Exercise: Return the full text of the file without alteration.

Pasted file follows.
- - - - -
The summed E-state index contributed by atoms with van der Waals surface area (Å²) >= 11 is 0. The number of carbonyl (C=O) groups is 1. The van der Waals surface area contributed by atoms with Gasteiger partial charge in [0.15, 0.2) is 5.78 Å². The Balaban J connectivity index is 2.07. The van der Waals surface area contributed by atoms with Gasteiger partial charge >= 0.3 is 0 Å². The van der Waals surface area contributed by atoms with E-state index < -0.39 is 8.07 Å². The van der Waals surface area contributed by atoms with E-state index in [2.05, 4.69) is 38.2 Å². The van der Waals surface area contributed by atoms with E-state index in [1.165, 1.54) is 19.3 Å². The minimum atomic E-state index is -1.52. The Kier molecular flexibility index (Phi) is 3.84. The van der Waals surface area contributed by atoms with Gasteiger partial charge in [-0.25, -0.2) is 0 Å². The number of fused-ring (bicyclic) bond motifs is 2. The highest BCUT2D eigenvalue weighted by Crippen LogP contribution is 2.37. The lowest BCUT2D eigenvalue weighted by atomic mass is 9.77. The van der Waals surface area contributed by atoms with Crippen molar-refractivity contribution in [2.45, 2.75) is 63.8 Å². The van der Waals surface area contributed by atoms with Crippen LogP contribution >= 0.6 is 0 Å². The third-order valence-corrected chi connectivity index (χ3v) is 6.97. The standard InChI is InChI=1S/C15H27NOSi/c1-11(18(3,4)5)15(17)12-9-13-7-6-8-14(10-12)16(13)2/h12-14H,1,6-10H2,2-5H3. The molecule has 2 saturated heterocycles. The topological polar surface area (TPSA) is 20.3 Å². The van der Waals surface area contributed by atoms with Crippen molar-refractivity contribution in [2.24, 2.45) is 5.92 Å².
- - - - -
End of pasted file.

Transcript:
The summed E-state index contributed by atoms with van der Waals surface area (Å²) >= 11 is 0. The number of carbonyl (C=O) groups is 1. The van der Waals surface area contributed by atoms with Gasteiger partial charge in [0.15, 0.2) is 5.78 Å². The Balaban J connectivity index is 2.07. The van der Waals surface area contributed by atoms with Gasteiger partial charge >= 0.3 is 0 Å². The van der Waals surface area contributed by atoms with E-state index < -0.39 is 8.07 Å². The van der Waals surface area contributed by atoms with E-state index in [2.05, 4.69) is 38.2 Å². The van der Waals surface area contributed by atoms with E-state index in [1.165, 1.54) is 19.3 Å². The minimum atomic E-state index is -1.52. The Kier molecular flexibility index (Phi) is 3.84. The van der Waals surface area contributed by atoms with Gasteiger partial charge in [-0.25, -0.2) is 0 Å². The number of fused-ring (bicyclic) bond motifs is 2. The highest BCUT2D eigenvalue weighted by Crippen LogP contribution is 2.37. The lowest BCUT2D eigenvalue weighted by atomic mass is 9.77. The van der Waals surface area contributed by atoms with Crippen molar-refractivity contribution in [2.45, 2.75) is 63.8 Å². The van der Waals surface area contributed by atoms with Crippen LogP contribution >= 0.6 is 0 Å². The third-order valence-corrected chi connectivity index (χ3v) is 6.97. The standard InChI is InChI=1S/C15H27NOSi/c1-11(18(3,4)5)15(17)12-9-13-7-6-8-14(10-12)16(13)2/h12-14H,1,6-10H2,2-5H3. The molecule has 2 saturated heterocycles. The topological polar surface area (TPSA) is 20.3 Å². The van der Waals surface area contributed by atoms with Crippen molar-refractivity contribution in [2.24, 2.45) is 5.92 Å².